Philadelphia-based multi-instrumentalist and songwriter Justin DiFebbo dives head long into the styles and feel of pop songs from previous eras on the deeply enveloping Turn Out the Light, Turn On the Stereo.
That Jackson Browne, one of the 1970s and ’80s most prolific and recognizable singer-songwriters, hasn’t already had one of these all-out, star-flecked tribute moments boggles the mind, really.
Offered with a rough-hewn, acoustic grace, Damian Joyce’s paean to the Big Apple unfolds with a warm confidentiality. But the beginning? Pure Keith Emerson.
Let’s face it, the criteria of what makes a good singer-songwriter record are usually straightforward: does the singer-songwriter sing well and two, does he sing good songs?
Croz is David Crosby’s first solo album since Thousand Roads was released in 1993, and it finds Crosby in a different place than 20 years ago.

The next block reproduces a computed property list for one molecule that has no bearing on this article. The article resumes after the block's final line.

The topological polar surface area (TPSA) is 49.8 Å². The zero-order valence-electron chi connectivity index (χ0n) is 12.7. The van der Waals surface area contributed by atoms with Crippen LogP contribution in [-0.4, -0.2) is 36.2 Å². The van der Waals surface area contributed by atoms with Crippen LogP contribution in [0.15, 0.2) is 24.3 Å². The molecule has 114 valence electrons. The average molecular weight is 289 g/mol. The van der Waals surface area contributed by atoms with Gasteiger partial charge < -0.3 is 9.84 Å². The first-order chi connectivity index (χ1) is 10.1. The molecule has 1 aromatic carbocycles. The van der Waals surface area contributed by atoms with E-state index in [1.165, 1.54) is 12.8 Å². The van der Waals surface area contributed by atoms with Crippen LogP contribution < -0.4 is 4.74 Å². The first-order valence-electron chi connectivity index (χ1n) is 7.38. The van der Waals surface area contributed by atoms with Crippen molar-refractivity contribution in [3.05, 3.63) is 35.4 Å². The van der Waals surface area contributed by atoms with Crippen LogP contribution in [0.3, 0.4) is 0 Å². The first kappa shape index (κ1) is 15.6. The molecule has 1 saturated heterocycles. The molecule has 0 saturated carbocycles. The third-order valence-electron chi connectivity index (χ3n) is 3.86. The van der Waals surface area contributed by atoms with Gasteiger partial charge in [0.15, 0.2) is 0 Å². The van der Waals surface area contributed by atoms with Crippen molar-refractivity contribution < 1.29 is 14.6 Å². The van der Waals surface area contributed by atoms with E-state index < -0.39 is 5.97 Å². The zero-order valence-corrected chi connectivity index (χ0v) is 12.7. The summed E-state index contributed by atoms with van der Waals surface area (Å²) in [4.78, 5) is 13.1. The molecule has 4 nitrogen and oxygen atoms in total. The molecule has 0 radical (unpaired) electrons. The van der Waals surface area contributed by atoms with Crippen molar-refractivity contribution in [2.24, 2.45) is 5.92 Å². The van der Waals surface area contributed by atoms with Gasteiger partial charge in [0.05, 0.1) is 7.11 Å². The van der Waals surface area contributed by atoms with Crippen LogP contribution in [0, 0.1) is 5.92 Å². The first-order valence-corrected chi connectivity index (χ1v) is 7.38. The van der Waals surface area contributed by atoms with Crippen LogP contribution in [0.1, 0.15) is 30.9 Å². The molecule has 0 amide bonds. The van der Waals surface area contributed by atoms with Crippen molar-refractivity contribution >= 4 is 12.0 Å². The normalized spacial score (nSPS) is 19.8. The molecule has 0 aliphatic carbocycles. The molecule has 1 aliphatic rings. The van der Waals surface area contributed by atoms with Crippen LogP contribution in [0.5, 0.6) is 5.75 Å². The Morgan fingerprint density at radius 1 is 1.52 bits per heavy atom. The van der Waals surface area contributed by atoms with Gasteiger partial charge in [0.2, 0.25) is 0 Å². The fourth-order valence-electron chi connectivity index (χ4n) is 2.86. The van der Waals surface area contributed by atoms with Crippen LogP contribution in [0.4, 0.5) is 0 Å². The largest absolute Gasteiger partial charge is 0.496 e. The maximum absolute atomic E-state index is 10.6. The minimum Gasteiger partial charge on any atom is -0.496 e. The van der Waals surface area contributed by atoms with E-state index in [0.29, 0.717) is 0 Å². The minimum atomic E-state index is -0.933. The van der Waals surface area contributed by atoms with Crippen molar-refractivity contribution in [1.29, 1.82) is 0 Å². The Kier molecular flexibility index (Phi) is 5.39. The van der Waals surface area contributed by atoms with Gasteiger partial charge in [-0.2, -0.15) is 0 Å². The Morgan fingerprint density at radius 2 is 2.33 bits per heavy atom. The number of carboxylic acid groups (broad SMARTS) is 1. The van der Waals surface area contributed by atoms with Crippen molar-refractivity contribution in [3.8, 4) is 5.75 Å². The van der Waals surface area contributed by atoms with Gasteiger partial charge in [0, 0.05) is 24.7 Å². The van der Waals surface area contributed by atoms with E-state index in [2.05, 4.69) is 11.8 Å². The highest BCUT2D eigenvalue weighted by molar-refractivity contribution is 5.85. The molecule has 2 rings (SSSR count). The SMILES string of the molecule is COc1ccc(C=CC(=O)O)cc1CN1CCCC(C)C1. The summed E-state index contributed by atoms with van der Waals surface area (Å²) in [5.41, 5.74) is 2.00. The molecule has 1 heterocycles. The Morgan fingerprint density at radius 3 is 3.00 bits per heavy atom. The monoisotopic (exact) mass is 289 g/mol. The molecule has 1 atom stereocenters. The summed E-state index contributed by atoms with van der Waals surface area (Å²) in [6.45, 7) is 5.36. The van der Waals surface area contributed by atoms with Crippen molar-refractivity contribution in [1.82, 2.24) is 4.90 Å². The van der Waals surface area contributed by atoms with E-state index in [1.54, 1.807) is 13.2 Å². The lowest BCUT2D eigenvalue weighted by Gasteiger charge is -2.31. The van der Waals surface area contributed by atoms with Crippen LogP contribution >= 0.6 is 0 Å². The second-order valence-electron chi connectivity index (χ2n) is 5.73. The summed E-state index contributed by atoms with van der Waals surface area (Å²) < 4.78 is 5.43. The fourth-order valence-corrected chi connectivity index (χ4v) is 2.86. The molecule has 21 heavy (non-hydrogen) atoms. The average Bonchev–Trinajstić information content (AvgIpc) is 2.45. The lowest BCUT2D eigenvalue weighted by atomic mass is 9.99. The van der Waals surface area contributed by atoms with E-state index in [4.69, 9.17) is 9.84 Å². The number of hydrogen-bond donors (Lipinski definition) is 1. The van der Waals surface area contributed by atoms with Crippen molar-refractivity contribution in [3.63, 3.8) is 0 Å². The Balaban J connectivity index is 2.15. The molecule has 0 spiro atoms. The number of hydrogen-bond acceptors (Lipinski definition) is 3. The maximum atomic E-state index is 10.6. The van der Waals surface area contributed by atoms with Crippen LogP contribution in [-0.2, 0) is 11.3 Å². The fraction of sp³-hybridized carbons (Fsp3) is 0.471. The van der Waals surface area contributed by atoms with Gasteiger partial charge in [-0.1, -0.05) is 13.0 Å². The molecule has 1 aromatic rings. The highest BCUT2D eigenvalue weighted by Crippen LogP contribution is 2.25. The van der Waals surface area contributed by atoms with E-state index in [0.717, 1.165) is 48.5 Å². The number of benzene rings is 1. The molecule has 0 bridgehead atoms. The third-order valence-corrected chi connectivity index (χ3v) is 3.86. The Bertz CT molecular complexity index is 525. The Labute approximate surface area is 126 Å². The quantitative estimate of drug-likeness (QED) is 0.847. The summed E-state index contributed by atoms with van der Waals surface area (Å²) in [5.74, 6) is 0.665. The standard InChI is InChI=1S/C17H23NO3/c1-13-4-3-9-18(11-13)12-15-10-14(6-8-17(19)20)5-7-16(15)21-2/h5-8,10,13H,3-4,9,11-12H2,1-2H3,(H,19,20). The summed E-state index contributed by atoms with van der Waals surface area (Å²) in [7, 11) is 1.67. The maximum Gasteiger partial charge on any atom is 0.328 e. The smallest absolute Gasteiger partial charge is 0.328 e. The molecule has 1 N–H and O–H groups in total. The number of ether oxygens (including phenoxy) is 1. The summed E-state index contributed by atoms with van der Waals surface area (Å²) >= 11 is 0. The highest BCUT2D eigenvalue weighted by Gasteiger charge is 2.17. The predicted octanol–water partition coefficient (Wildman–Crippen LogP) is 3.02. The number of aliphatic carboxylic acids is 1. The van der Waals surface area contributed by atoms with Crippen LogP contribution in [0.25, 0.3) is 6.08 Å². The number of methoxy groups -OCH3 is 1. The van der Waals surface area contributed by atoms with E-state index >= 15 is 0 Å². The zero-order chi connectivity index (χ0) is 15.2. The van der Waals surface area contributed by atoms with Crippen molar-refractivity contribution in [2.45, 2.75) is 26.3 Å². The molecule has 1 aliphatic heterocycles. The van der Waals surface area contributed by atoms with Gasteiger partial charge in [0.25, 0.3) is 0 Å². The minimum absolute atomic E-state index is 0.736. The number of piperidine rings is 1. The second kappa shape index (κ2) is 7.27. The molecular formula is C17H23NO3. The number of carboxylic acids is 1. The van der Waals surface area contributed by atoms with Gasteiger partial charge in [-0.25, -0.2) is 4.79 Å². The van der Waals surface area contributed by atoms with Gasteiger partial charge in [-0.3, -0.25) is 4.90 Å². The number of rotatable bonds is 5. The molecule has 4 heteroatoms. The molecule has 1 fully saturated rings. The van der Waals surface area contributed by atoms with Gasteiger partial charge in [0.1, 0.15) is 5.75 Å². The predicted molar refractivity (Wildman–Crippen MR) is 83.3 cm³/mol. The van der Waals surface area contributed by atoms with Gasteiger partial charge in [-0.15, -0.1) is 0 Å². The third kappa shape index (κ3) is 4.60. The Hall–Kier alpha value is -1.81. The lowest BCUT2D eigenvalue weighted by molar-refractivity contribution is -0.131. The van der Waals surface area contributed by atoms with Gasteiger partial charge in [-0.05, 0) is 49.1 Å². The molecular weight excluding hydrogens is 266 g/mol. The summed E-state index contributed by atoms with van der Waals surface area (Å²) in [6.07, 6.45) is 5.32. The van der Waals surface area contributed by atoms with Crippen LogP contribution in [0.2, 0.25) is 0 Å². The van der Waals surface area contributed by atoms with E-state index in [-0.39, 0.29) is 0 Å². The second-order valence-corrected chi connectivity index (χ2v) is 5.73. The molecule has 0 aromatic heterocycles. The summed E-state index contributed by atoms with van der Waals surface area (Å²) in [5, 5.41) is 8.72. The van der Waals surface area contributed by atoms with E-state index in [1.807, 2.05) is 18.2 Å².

Recorded almost entirely alone, from the guitars and drums to “foot-tapping, some piano,” Rachel Ana Dobken’s Church Street Demo is quiet but assertive, spacious but filled with resonant moments.
Tom Levin took a huge step back into the spotlight, after struggling for years through a bad record deal, with 2011’s Tooth and Claw. This new album consolidates everything that once made him a best-new-artist phenom
Ian Tyson, the Canadian folk singer, tells George Stroumboulopoulos that he is pretty sure he gave Bob Dylan his first puff of pot.
James Vincent McMorrow, who hails from Dublin, Ireland, didn’t exactly rush back with another long player after dropping his acclaimed debut in 2010. But he didn’t fool with the recipe that made Early in the Morning work, either.
For me, “Not Dark Yet” is the best thing Bob Dylan had done in ages, this perfect enigma from a guy who’s made a career of such sleights of hand.